In issuing a new Mass, Pope Paul VI apparently believed that he could improve upon the Traditional Mass of the Roman Rite, and he indulged in an effort to make the Mass more understandable for our time. But in the process he broke with the unbroken tradition of all his predecessors and did something hitherto unknown in the history of the Church-----in the East or the West: He appointed a committee to concoct a new order of Mass, a Novus Ordo Missae, an action that the Fathers of the Second Vatican Council did not so much as envisage, let alone mandate. The only precedent for a radical reform of the liturgy is found among the sixteenth-century Protestant Reformers. I have mentioned elsewhere that a principal objective of the Missal of St. Pius V was to act as a rebuttal of Protestantism-----by showing that in the public manifestation of its Eucharistic belief the Catholic Church would not make the least concession to the Protestant heresy. On the contrary, the intention of Pope Paul VI in compiling his new missal appears to have been to conciliate Protestants. In a gesture that it is still almost impossible to believe actually took place, Pope Paul asked six Protestant theologians to advise him on the composition of a new rite for that very Sacrifice of the Mass, the repudiation of which is a fundamental axiom of the Protestant heresy. 3 The extent of the willingness of this unhappy pope to sacrifice even the most sacred traditions of our faith to placate heretics was revealed to its full extent for the first time in an interview broadcast over French radio on December 19, 1993 by Jean Guitton, one of the closest friends of Pope Paul VI. Guitton made public the fact that the Pope had confided to him that his purpose in reforming the liturgy was not simply that it would correspond as closely as possible to Protestant forms of worship, but with that of the Calvinist sect, one of the most extreme manifestations of the Protestant heresy. Guitton's revelation shows how perceptive was the comment by Monsignor Klaus Gamber that the drastic curtailment of solemnity in the liturgy means that Catholics "are now breathing the thin air of Calvinistic sterility." 4 I must make it clear at this point that I do not believe that Pope Paul VI was in any way unorthodox in his personal belief in the Eucharist; no one who reads his Credo of the People of God or his encyclical Mysterium Fidei could allege this. His motivation seems to have been the same misguided zeal for ecumenism that prompted him, while Secretary of State for the Vatican, to engage in clandestine discussions with Anglican clergy that he knew to be contrary to the policy of Pope Pius XII. 5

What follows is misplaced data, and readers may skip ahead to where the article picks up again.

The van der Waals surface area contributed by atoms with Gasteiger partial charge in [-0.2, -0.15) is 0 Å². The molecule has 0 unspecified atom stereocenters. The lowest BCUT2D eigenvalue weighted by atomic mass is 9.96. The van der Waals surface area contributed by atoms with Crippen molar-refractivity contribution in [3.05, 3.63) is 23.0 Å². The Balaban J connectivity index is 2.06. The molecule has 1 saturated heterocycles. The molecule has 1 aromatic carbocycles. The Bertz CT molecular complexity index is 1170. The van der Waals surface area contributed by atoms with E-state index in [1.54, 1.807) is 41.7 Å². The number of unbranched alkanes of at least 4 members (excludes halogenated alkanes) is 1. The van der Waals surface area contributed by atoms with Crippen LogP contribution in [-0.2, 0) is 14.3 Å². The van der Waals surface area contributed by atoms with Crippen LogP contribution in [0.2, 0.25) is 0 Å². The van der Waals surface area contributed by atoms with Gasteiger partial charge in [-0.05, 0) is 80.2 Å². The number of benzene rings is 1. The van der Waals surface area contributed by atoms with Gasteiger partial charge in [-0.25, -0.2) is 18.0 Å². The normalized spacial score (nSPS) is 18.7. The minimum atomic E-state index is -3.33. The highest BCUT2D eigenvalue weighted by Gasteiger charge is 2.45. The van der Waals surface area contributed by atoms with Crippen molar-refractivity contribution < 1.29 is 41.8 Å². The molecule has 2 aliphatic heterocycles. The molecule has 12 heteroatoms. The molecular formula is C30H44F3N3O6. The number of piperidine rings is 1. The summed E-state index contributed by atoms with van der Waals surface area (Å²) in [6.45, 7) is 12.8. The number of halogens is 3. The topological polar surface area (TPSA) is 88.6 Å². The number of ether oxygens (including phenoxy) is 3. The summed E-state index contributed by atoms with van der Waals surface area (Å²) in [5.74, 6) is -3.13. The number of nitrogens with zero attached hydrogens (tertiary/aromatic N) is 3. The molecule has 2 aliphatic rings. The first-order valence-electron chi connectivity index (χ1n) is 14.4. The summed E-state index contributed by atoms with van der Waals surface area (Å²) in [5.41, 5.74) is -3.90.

Rather, I intend to prove that, as already mentioned, the very composition of a New Order of the Mass is a break with tradition, that the changes made in the Traditional Mass of the Roman Rite since Vatican Council II go far beyond what that Council authorized and, in some cases, actually contradict what it mandated. I propose to show that we have been the witnesses of a revolution, rather than a reform, and that the revolution of Pope Paul VI has produced no good fruits to compensate for its destruction of our almost 2,000-year-old liturgical inheritance.